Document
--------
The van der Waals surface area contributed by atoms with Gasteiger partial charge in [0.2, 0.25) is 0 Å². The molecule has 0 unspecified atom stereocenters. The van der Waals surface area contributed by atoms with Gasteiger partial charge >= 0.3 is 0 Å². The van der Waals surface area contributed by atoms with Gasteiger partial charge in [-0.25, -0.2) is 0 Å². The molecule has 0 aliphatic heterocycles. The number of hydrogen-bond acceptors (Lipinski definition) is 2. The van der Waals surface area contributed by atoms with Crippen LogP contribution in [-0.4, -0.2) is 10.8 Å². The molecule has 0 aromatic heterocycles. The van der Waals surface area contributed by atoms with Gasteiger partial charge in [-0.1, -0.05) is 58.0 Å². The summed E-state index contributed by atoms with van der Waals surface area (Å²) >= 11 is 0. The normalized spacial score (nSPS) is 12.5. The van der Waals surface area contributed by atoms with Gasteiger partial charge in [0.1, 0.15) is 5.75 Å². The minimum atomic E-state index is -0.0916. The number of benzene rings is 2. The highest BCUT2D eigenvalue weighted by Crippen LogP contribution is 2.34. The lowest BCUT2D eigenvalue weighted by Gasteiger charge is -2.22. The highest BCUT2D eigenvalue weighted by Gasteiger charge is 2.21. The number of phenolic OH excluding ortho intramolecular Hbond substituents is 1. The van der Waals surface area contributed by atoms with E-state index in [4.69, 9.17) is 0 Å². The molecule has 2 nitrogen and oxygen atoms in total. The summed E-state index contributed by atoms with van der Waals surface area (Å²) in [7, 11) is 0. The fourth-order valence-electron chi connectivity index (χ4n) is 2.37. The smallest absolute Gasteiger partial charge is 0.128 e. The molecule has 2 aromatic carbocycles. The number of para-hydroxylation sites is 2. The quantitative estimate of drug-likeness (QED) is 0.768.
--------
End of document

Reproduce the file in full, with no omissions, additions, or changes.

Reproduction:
The van der Waals surface area contributed by atoms with Gasteiger partial charge in [0.2, 0.25) is 0 Å². The molecule has 0 unspecified atom stereocenters. The van der Waals surface area contributed by atoms with Gasteiger partial charge >= 0.3 is 0 Å². The van der Waals surface area contributed by atoms with Gasteiger partial charge in [-0.25, -0.2) is 0 Å². The molecule has 0 aliphatic heterocycles. The number of hydrogen-bond acceptors (Lipinski definition) is 2. The van der Waals surface area contributed by atoms with Crippen LogP contribution in [-0.4, -0.2) is 10.8 Å². The molecule has 0 aromatic heterocycles. The van der Waals surface area contributed by atoms with Gasteiger partial charge in [-0.1, -0.05) is 58.0 Å². The summed E-state index contributed by atoms with van der Waals surface area (Å²) >= 11 is 0. The normalized spacial score (nSPS) is 12.5. The van der Waals surface area contributed by atoms with Gasteiger partial charge in [0.1, 0.15) is 5.75 Å². The minimum atomic E-state index is -0.0916. The number of benzene rings is 2. The highest BCUT2D eigenvalue weighted by Crippen LogP contribution is 2.34. The lowest BCUT2D eigenvalue weighted by Gasteiger charge is -2.22. The highest BCUT2D eigenvalue weighted by Gasteiger charge is 2.21. The number of phenolic OH excluding ortho intramolecular Hbond substituents is 1. The van der Waals surface area contributed by atoms with E-state index in [4.69, 9.17) is 0 Å². The molecule has 2 nitrogen and oxygen atoms in total. The summed E-state index contributed by atoms with van der Waals surface area (Å²) in [7, 11) is 0. The fourth-order valence-electron chi connectivity index (χ4n) is 2.37. The smallest absolute Gasteiger partial charge is 0.128 e. The molecule has 2 aromatic carbocycles. The number of para-hydroxylation sites is 2. The quantitative estimate of drug-likeness (QED) is 0.768.